Many historians differ about which technological events had the most significant impact. The first steam powered pumps emerged in England in 1705 to pump water out mines. This technology was tinkered with over the next several decades. The watershed moment would appear to be James Watt’s invention of the steam engine in 1765. It took another thirty years of tinkering before the technology could be perfected and engines could be put to practical use.
At the beginning of the nineteenth century, production was no longer limited to the power provided man and beast for the first time in human history. But the mass production of such machines was anything but cheap. The raw materials were expensive and they had to be finely crafted by expensive skilled laborers. The potential for exponential growth in manufacturing was staggering but the cost of the manufacturer to make engines and the cost to the end users to purchase them was equally staggering. These were the dynamics that drove governments to create laws that facilitated the aggregating of capital into limited liability corporations.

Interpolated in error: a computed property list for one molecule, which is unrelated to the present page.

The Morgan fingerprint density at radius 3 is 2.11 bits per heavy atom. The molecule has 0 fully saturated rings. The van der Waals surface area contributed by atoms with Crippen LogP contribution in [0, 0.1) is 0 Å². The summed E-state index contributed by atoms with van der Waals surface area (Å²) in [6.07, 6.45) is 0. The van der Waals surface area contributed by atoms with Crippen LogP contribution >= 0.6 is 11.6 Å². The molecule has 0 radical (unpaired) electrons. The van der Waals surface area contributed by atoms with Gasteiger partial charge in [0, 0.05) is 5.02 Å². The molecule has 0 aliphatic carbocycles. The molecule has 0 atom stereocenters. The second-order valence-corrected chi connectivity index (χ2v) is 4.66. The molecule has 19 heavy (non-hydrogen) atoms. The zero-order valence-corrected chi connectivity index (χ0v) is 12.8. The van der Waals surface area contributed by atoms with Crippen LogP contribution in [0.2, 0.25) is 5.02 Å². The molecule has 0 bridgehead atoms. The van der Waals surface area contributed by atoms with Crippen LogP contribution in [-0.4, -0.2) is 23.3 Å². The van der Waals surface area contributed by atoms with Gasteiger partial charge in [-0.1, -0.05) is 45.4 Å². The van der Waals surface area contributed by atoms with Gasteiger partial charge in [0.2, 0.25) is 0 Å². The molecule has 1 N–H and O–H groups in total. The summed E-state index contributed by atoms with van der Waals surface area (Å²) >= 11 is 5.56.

However, increased production was rather pointless if you couldn’t transport your products in large quantities. I noted in an earlier post that the English had developed horse drawn rail systems for transporting coal to various distribution centers. It wasn’t long before innovative entrepreneurs began exploring how to use the new technology to move these carts and thus the steam powered locomotive was born.
The United States faced an enormous transportation problem. I have illustrated the travel issues above. There was a desire to expand territory but the land area was already enormous at the beginning of the nineteenth century. Then the Louisiana Purchase came in 1803, and doubled the size of the nation. How could a government effectively govern such a diverse and disconnected expansive area?
Some turned to the ideas of building canals. The Erie Canal which took nearly a quarter century to build was completed in 1825 across the state of New York. It was far more expensive to build than the government was willing to risk so a quasi-corporation was established to finance its construction. Some inventors took the steam technology and applied to boats that could navigate the highly developed network of waterways. Sea going vessels were modified for international travel. The steam locomotives began to appear in England and in the United States during the 1820s-1830s. Meanwhile, English engineer John Loudon McAdam perfected a road building process called macadamization that revolutionized the quality of road construction.
The construction and maintenance of all these canals, ships, railroads and roads required huge sums of capital. Not surprisingly it was in the 1830s that the United States saw the emergence of limited liability companies. The railroads in particular would become the most significant corporations of the nineteenth century.